height,
  width,
  radius,
  data
}) => {
  const { innerRadius, outerRadius } = getRadius(6, 8, radius);
  const { yScale, xScale, data: areaData } = buildScale(
    data,
    outerRadius,
    innerRadius,
    true
  );
 
  return (
    <RadialAreaSeries
      id="radar-area"
      data={areaData}
      xScale={xScale}
      yScale={yScale}
      height={height}
      width={width}
      outerRadius={outerRadius}
      innerRadius={innerRadius}
      colorScheme={["#1E5DC8"]}
      line={<RadialLine strokeWidth={1} />}
      area={
        <RadialArea
          gradient={
            <RadialGradient
              stops={[
                <GradientStop key={1} offset="40%" stopOpacity={0.5} />,
                <GradientStop key={2} offset="10%" stopOpacity={0.1} />
              ]}
            />
          }
        />
      }
    />
  );
};

Similar to the RadarBarChart component, this chart uses the RadialAreaSeries which is internally used by RadialAreaChart.

Moving the last chart in this series, we have the RadialScatterSeries and as you can imagine, similar to the other charts we utilize the RadialScatterSeries from the interal RadialScatterPlot component.

const RadarScatterPlot = ({
  radius,
  data
}) => {
  const { innerRadius, outerRadius } = getRadius(4, 4, radius);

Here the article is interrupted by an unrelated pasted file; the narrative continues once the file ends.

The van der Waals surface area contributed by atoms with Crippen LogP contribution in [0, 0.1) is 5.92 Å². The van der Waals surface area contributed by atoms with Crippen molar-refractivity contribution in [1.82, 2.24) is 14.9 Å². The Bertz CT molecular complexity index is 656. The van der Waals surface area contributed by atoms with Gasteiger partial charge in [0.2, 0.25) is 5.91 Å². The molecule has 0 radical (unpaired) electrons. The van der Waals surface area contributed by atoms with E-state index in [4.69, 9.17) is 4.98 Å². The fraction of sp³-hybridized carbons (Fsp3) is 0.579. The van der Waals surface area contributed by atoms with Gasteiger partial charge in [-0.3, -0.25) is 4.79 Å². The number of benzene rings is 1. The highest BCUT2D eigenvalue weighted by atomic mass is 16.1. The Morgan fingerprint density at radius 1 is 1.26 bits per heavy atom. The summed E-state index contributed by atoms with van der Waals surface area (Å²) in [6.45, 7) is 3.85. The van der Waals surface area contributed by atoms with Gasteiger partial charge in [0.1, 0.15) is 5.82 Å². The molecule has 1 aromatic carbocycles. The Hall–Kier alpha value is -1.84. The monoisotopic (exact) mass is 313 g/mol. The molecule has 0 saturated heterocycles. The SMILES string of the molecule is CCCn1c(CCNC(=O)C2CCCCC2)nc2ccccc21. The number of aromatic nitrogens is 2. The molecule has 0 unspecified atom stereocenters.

const { yScale, xScale, data: scatterData } = buildScale(
    data,
    outerRadius,
    innerRadius,
    false
  );
  return (
    <RadialScatterSeries
      id="radar-scatter"
      data={scatterData}
      xScale={xScale}
      yScale={yScale}
      point={
        <RadialScatterPoint
          symbol={point => {
            let size = 0;
            if (point.value >= 80) {
              size = 200;
            } else if (point.value >= 50) {
              size = 100;
            } else if (point.value >= 40) {
              size = 50;
            }
 
            const d = (symbol()
              .type(symbolTriangle)
              .size(size))();
 
            return (
              <path
                d={d}
                fill="#CB003E"
                stroke="#EF0954"
                strokeWidth="1"
              />
            );
          }}
        />
      }
    />
  );
};

The RadarScatterPlot uses a custom callback to render a triange symbol ( d3-shape code ). We use the value of the point to determine the size of the symbol.

Wrapping Up

And thats it! This example shows you how you can mix and match various different charts to build truley unique visualizations. You can see all the code here (opens in a new tab).